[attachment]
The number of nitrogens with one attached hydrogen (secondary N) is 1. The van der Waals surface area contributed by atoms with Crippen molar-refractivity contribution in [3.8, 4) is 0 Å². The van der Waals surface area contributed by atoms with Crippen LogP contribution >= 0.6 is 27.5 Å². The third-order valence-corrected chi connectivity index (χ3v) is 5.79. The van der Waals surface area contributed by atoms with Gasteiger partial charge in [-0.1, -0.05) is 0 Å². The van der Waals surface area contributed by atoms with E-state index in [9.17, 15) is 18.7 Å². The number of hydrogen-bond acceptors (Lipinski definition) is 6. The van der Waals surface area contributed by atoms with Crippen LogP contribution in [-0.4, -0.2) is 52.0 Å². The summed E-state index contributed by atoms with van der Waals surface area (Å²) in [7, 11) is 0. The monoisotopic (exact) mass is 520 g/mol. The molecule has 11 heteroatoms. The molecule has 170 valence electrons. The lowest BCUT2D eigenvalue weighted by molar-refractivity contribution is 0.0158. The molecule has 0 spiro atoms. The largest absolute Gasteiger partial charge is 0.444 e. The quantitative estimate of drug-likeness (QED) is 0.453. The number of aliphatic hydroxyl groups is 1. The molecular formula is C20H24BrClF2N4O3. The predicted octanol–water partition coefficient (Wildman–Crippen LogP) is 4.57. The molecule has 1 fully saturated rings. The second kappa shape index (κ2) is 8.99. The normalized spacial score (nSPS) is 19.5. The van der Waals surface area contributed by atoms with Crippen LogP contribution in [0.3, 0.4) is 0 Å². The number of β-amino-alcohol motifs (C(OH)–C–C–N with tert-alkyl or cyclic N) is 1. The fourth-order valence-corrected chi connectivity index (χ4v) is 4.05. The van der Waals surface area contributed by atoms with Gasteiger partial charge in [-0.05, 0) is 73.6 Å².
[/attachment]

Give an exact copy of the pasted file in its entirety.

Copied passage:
The number of nitrogens with one attached hydrogen (secondary N) is 1. The van der Waals surface area contributed by atoms with Crippen molar-refractivity contribution in [3.8, 4) is 0 Å². The van der Waals surface area contributed by atoms with Crippen LogP contribution >= 0.6 is 27.5 Å². The third-order valence-corrected chi connectivity index (χ3v) is 5.79. The van der Waals surface area contributed by atoms with Gasteiger partial charge in [-0.1, -0.05) is 0 Å². The van der Waals surface area contributed by atoms with E-state index in [9.17, 15) is 18.7 Å². The number of hydrogen-bond acceptors (Lipinski definition) is 6. The van der Waals surface area contributed by atoms with Crippen LogP contribution in [-0.4, -0.2) is 52.0 Å². The summed E-state index contributed by atoms with van der Waals surface area (Å²) in [7, 11) is 0. The monoisotopic (exact) mass is 520 g/mol. The molecule has 11 heteroatoms. The molecule has 170 valence electrons. The lowest BCUT2D eigenvalue weighted by molar-refractivity contribution is 0.0158. The molecule has 0 spiro atoms. The largest absolute Gasteiger partial charge is 0.444 e. The quantitative estimate of drug-likeness (QED) is 0.453. The number of aliphatic hydroxyl groups is 1. The molecular formula is C20H24BrClF2N4O3. The predicted octanol–water partition coefficient (Wildman–Crippen LogP) is 4.57. The molecule has 1 fully saturated rings. The second kappa shape index (κ2) is 8.99. The normalized spacial score (nSPS) is 19.5. The van der Waals surface area contributed by atoms with Crippen LogP contribution in [0.3, 0.4) is 0 Å². The number of β-amino-alcohol motifs (C(OH)–C–C–N with tert-alkyl or cyclic N) is 1. The fourth-order valence-corrected chi connectivity index (χ4v) is 4.05. The van der Waals surface area contributed by atoms with Gasteiger partial charge in [-0.05, 0) is 73.6 Å².